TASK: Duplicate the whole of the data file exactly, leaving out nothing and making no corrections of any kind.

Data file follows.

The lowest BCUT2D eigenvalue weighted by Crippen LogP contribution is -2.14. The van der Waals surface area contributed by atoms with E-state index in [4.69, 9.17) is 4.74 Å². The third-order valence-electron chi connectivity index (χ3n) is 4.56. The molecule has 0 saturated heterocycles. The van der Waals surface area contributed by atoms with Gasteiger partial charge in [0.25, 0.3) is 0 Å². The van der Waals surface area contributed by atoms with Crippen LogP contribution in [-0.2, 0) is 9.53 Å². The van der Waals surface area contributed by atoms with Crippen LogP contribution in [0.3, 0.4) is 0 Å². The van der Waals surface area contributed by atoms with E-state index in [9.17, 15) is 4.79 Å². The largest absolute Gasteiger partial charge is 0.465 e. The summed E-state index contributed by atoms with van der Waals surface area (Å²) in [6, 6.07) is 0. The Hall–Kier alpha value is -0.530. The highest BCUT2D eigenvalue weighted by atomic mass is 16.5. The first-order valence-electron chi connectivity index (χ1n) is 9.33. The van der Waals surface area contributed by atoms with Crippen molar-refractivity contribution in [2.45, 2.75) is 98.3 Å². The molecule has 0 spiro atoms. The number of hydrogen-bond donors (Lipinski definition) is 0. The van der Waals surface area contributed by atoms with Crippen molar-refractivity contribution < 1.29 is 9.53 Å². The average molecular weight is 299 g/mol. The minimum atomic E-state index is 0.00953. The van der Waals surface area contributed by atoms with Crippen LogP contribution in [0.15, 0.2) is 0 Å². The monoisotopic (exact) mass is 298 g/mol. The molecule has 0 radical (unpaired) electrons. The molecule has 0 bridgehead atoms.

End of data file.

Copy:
The lowest BCUT2D eigenvalue weighted by Crippen LogP contribution is -2.14. The van der Waals surface area contributed by atoms with E-state index in [4.69, 9.17) is 4.74 Å². The third-order valence-electron chi connectivity index (χ3n) is 4.56. The molecule has 0 saturated heterocycles. The van der Waals surface area contributed by atoms with Gasteiger partial charge in [0.25, 0.3) is 0 Å². The van der Waals surface area contributed by atoms with Crippen LogP contribution in [-0.2, 0) is 9.53 Å². The van der Waals surface area contributed by atoms with Crippen LogP contribution in [0.3, 0.4) is 0 Å². The van der Waals surface area contributed by atoms with E-state index in [9.17, 15) is 4.79 Å². The largest absolute Gasteiger partial charge is 0.465 e. The summed E-state index contributed by atoms with van der Waals surface area (Å²) in [6, 6.07) is 0. The Hall–Kier alpha value is -0.530. The highest BCUT2D eigenvalue weighted by atomic mass is 16.5. The first-order valence-electron chi connectivity index (χ1n) is 9.33. The van der Waals surface area contributed by atoms with Crippen molar-refractivity contribution in [2.45, 2.75) is 98.3 Å². The molecule has 0 spiro atoms. The number of hydrogen-bond donors (Lipinski definition) is 0. The van der Waals surface area contributed by atoms with Crippen molar-refractivity contribution < 1.29 is 9.53 Å². The average molecular weight is 299 g/mol. The minimum atomic E-state index is 0.00953. The van der Waals surface area contributed by atoms with Crippen LogP contribution in [0.15, 0.2) is 0 Å². The monoisotopic (exact) mass is 298 g/mol. The molecule has 0 radical (unpaired) electrons. The molecule has 0 bridgehead atoms.